Münsterlager, Tuesday morning,
We got back to Münsterlager at 1.15 am. It was a most successful outing, I am writing this with a stylo pen I bought, among other things.
Two rather amusing incidents occurred, in one shop I advanced to the counter and was greeted with "Good Afternoon, sir", in faultless Oxford English. There was no time to think of a new gambit, so I enquired "Do you speak English? I wonder if you have any opals?......"
The other incident occurred in a scent shop. The proprietor proffered three bottles invitingly and said "parfum, ver' nice, good smell?"
"Yes", I said, "It stinks".
He nodded and, I'm sure, added a new word to his salesman's vocabulary.
String orchestra will play at 12.30. Our first job since Sunday week last. Have polished all buttons, and blancoed all webbing equipment. Moreover, I have shaved. Moreover, I have pressed both service dress and battle dress. I'm becoming almost like a poor imitation of a soldier.
Morning was nothing brilliant, but it was dry and warm, and passing lorries left us marooned in a cloud of dust, and the sky was too clear. I didn't notice how still it was until a gentle breeze decided to announce itself.
The breeze liked the place and brought some of his friends, the clouds, along, and then, for half an hour, the sun was obscured and a thorough shower of rain baptized the camp.
I left the block at half past three, to have my first bath since we reached Germany, and my heart and mind were cleansed by the new innocence of everything; where every birch twig swelled into a bud, a pearl lay silently. The roads were fresh and lorries left no dust to dim the fretted filigree of the trees' tracery against the gently moving fronds of cloud, and my heart sang of Spring and love, and laughed at its own ingenuousness.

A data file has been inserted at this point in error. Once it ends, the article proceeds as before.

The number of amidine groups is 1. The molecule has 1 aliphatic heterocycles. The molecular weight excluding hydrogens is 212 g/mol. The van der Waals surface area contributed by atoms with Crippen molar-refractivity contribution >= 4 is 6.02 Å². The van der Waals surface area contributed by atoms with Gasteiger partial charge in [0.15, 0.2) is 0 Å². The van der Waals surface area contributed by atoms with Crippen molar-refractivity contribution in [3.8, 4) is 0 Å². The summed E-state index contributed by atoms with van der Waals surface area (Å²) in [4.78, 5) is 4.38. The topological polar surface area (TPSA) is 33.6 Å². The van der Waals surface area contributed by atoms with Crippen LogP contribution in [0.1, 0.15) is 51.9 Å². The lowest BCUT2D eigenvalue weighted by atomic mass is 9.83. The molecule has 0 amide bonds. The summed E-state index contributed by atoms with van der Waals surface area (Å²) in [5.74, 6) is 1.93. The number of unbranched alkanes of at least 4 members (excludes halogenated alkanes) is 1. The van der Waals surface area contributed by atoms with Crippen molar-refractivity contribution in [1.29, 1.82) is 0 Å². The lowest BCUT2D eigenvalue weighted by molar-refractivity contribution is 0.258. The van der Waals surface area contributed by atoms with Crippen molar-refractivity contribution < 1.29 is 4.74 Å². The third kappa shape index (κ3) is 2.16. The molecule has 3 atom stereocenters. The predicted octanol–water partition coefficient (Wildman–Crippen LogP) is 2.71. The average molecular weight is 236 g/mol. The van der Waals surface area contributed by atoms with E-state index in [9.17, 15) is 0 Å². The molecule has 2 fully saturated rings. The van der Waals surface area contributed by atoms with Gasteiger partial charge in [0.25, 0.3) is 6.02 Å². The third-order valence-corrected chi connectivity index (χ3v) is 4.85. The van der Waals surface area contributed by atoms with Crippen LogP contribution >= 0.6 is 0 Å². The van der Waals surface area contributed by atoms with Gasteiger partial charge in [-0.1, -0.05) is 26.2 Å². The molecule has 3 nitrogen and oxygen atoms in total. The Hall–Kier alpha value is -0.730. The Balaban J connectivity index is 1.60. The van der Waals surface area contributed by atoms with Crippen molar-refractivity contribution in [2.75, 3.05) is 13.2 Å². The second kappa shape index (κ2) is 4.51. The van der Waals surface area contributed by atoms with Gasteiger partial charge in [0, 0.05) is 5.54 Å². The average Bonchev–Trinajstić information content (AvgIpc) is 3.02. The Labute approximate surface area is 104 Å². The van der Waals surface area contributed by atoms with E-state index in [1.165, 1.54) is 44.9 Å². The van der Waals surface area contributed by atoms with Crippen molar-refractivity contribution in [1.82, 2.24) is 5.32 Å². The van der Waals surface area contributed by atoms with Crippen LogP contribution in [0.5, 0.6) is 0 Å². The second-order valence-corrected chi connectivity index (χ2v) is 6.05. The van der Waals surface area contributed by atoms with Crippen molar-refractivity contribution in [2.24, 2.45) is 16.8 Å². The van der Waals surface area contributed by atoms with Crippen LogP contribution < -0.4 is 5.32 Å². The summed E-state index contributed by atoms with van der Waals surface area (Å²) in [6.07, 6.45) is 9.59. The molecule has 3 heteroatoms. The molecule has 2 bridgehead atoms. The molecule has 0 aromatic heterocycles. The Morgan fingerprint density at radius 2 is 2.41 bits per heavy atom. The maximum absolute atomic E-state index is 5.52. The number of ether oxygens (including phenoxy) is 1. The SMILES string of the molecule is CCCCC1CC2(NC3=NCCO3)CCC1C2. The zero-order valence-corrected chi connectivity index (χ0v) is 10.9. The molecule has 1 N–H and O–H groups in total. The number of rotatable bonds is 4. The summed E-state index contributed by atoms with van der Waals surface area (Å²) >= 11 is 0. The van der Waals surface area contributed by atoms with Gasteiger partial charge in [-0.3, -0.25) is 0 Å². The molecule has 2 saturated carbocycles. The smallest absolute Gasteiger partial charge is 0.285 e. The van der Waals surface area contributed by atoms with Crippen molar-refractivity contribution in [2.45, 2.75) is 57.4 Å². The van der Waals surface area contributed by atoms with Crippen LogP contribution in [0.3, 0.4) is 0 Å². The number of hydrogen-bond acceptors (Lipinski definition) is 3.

For no reason, save that the thought came to me unheralded, I wish to protest against the application of the word 'wholesome' to a person. It merely means 'unresponsive, unemotional and undersexed. I'd sooner be unwholesome than so negative.
Münsterlager, Thursday, April 3rd
Today, our last here, has been marked by a rash of rumours.
First, the report went round that we were to parade at ten for the purpose of changing our battle dresses before the time when we have to pay for all replacements. We were also to take our service dress so that the tailor could press it. We were also to receive our free issue of cigarettes. As it grew nearer the time the reports grew faster and more erratically.
Eventually, we received an order! We were to take our service dress to be pressed. Soon after we came back from the tailor, we were served with our NAAFI ration (forty cigarettes, the sergeants got eighty). As to free issue of kit change, we are still uninformed, but there is a new rumour, that we are not sailing until the fourteenth.
Roll on, bloody roll on.